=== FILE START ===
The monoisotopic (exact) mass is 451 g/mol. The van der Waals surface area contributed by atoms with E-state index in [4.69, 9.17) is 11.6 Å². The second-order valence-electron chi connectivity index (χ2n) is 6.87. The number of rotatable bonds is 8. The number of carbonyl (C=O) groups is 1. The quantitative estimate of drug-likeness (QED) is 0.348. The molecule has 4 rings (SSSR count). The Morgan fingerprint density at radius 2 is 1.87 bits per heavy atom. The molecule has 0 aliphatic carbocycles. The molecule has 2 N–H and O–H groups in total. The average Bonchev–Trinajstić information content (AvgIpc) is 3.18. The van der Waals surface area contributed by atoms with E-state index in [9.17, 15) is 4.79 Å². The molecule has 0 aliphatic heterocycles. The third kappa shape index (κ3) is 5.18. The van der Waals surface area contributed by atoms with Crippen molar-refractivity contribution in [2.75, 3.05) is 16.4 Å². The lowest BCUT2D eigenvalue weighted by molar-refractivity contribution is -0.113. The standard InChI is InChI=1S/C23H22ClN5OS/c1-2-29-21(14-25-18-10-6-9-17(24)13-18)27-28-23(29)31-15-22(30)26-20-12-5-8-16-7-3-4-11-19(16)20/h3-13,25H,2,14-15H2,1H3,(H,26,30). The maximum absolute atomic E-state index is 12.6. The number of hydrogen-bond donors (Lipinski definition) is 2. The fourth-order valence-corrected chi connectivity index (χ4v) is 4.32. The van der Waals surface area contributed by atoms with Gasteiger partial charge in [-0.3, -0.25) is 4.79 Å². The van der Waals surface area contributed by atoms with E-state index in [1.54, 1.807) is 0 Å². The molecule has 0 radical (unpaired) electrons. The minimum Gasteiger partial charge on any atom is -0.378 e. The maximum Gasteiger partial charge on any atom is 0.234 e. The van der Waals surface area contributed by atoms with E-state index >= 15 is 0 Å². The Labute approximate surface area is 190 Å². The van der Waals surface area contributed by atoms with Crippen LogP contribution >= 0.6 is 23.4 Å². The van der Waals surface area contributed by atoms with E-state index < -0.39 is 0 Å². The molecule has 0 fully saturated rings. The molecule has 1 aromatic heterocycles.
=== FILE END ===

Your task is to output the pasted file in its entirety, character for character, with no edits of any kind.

The monoisotopic (exact) mass is 451 g/mol. The van der Waals surface area contributed by atoms with E-state index in [4.69, 9.17) is 11.6 Å². The second-order valence-electron chi connectivity index (χ2n) is 6.87. The number of rotatable bonds is 8. The number of carbonyl (C=O) groups is 1. The quantitative estimate of drug-likeness (QED) is 0.348. The molecule has 4 rings (SSSR count). The Morgan fingerprint density at radius 2 is 1.87 bits per heavy atom. The molecule has 0 aliphatic carbocycles. The molecule has 2 N–H and O–H groups in total. The average Bonchev–Trinajstić information content (AvgIpc) is 3.18. The van der Waals surface area contributed by atoms with E-state index in [9.17, 15) is 4.79 Å². The molecule has 0 aliphatic heterocycles. The third kappa shape index (κ3) is 5.18. The van der Waals surface area contributed by atoms with Crippen molar-refractivity contribution in [2.75, 3.05) is 16.4 Å². The lowest BCUT2D eigenvalue weighted by molar-refractivity contribution is -0.113. The standard InChI is InChI=1S/C23H22ClN5OS/c1-2-29-21(14-25-18-10-6-9-17(24)13-18)27-28-23(29)31-15-22(30)26-20-12-5-8-16-7-3-4-11-19(16)20/h3-13,25H,2,14-15H2,1H3,(H,26,30). The maximum absolute atomic E-state index is 12.6. The number of hydrogen-bond donors (Lipinski definition) is 2. The fourth-order valence-corrected chi connectivity index (χ4v) is 4.32. The van der Waals surface area contributed by atoms with Gasteiger partial charge in [-0.3, -0.25) is 4.79 Å². The van der Waals surface area contributed by atoms with E-state index in [1.54, 1.807) is 0 Å². The molecule has 0 radical (unpaired) electrons. The minimum Gasteiger partial charge on any atom is -0.378 e. The maximum Gasteiger partial charge on any atom is 0.234 e. The van der Waals surface area contributed by atoms with E-state index >= 15 is 0 Å². The Labute approximate surface area is 190 Å². The van der Waals surface area contributed by atoms with Crippen LogP contribution >= 0.6 is 23.4 Å². The van der Waals surface area contributed by atoms with E-state index < -0.39 is 0 Å². The molecule has 0 fully saturated rings. The molecule has 1 aromatic heterocycles.